Berry Bros. & Rudd, one of the top wine merchants in the country, have produced a report looking at the future of wine.
A GLIMPSE INTO THE WORLD OF WINE IN 2058 is produced by 4 Masters of Wine and a raft of other experts. This is intended as a serious piece of futurology but contains some very radical, or possibly barmy, ideas.
In the world of volume wine, Berrys believes there are two specific areas set for significant change by 2058:
new producers and climate change.
a). New Horizons
Already the world’s sixth largest wine producer, China is predicted to be the world’s leading producer of volume wine by 2058.
Berrys believes Cabernets and Chardonnays of real promise will be made. With the right soil, low labour costs and soaring domestic demand, China is apparently the future.
b)The changing climate
If global warming persists, many non-traditional wine producing countries given the chance to become real contenders.
Countries which are currently small-scale producers may become more significant. Much of Eastern Europe sits on the same latitude as some of France’s top wine producing regions, so countries like Ukraine, Moldova, Croatia, Slovenia and Poland could become major players, if they can attract investment.
Berrys believes Canada could also grow in importance. Southern Ontario and Southern British Columbia are already home to several large areas of vines, and Berrys predicts it could start to rival its American neighbour by 2058.
In the past year or two, Australia has suffered from very severe droughts, leading to vineyard irrigation being temporarily banned. If this trend continues, supplies of inexpensive Australian wine may soon be a thing of the past. By 2058, Berrys predicts Australia will be too hot and dry to support large areas of vines. It will no longer be known for volume wine and will become a niche producer, concentrating on hand-crafted, terroir-driven, fine wine.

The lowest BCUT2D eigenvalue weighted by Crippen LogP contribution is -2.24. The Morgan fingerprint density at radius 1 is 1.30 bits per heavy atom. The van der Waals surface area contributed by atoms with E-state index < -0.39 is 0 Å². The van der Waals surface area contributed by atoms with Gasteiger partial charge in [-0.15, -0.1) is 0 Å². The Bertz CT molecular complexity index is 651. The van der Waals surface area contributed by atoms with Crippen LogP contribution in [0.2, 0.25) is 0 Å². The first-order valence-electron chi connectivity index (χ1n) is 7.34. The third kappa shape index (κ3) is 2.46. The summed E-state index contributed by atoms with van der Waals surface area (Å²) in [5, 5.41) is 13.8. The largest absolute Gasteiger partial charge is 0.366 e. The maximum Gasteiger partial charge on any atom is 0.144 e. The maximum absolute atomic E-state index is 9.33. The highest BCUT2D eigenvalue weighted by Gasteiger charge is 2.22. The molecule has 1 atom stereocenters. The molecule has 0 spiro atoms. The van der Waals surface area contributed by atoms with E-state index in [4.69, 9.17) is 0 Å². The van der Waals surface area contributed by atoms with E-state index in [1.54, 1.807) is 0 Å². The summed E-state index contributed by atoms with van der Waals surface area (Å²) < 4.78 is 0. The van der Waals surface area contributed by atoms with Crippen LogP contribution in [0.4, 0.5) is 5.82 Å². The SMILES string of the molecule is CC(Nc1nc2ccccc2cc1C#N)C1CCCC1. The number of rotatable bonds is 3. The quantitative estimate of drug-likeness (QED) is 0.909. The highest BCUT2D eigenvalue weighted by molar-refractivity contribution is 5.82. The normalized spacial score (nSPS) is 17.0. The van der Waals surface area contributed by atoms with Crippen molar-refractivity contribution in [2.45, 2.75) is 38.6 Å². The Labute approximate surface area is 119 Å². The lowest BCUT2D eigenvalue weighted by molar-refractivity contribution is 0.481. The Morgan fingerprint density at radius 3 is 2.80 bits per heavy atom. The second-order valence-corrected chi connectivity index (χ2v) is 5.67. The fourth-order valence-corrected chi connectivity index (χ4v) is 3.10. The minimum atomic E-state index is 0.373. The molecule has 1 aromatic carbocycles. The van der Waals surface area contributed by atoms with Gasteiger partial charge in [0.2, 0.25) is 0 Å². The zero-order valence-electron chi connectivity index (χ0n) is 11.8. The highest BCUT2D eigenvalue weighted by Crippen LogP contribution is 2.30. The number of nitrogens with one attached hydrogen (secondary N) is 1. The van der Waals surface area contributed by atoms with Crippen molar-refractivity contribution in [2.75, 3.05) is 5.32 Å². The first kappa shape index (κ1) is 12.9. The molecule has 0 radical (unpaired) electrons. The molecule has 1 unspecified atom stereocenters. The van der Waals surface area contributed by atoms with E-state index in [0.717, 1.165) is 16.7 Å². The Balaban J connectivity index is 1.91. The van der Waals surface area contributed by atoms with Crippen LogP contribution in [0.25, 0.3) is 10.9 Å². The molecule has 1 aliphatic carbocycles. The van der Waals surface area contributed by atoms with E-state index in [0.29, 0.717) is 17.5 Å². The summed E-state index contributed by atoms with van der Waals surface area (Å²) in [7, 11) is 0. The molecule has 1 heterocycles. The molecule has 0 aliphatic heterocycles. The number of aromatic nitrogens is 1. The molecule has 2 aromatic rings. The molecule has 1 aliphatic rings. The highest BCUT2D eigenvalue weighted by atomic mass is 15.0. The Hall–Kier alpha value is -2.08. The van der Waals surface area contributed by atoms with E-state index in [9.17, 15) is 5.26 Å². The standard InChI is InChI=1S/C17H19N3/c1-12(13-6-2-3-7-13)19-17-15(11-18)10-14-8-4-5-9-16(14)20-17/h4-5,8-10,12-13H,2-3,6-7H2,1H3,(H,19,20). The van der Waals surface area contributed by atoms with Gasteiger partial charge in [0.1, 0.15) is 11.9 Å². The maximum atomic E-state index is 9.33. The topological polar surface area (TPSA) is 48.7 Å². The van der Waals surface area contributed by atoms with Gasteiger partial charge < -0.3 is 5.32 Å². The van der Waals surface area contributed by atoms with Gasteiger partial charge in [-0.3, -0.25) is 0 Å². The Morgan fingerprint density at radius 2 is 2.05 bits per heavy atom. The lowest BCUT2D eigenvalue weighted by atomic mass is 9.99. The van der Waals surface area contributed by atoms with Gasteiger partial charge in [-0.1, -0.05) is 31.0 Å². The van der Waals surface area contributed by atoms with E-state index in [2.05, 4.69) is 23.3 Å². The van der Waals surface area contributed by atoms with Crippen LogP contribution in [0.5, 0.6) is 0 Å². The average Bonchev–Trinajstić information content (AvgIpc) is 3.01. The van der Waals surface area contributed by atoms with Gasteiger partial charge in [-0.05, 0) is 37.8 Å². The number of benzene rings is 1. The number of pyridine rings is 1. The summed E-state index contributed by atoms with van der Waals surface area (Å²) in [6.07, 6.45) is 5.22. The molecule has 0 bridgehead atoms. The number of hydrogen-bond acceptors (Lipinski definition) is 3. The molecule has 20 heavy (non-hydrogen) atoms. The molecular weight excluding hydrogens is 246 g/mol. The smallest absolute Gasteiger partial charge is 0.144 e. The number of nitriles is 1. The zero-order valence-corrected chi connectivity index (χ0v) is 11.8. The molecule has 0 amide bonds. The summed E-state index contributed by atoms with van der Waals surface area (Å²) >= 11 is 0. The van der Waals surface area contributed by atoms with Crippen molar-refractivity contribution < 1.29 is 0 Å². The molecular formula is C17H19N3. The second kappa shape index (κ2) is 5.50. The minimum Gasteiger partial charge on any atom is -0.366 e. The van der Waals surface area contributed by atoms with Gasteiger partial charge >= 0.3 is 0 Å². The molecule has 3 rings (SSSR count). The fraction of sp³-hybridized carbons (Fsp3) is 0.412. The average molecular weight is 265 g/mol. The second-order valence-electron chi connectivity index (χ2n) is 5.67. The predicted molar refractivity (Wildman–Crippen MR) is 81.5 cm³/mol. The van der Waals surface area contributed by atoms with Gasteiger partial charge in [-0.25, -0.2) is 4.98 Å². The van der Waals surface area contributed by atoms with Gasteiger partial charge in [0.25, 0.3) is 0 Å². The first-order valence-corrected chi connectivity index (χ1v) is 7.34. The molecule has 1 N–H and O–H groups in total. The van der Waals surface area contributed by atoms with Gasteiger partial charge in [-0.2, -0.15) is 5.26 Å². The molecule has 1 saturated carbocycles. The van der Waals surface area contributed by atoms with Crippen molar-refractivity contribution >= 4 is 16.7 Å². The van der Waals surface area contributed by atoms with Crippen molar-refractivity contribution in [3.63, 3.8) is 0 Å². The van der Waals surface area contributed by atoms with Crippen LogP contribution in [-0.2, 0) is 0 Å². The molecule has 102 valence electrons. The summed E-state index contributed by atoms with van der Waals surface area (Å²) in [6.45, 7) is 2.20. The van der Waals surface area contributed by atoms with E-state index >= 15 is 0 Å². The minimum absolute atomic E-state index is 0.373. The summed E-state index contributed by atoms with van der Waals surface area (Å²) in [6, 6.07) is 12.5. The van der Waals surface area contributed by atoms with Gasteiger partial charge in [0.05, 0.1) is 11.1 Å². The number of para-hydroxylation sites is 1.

2. BIG BRAND BOOZE
In 2006 Foster’s started sourcing wine for their popular Lindemans brand from South Africa and Chile.
The Berrys’ experts commented: “By 2058, big brand wine could be grape or blend specific, rather than from a particular country. Grapes will be gathered from all over the world and blended to suit consumers’ tastes.”
Consumers may recognise wine brands (and the flavours associated with them) in the same way they do spirit brands such as Smirnoff. Rather than ordering a glass of Australian Shiraz or Californian Merlot, it could be commonplace to ask for a ‘Lindemans Light’, ‘Waitrose White’ or ‘Rosemount Red’. Grapes will be genetically modified to change a wine’s taste and producers will add artificial flavourings to create a style wanted by consumers.”
Satisfying this growing consumer demand will need wholesale changes in production methods.
By 2058, Berrys predicts vast industrial vineyards could house genetically-modified grape varieties resistant to disease, and genetically altered yeast will improve fermentation and help produce wines with lower alcohol levels.
An increased focus on low calorie lifestyles could entice producers to reduce calorific and alcohol content by modifying the grapes’ genetic structure.
Since vineyards typically take up huge areas of land, Berrys believes genetically modified vines could be grown hydroponically in vast off-shore floating vineyards.
Lightening the load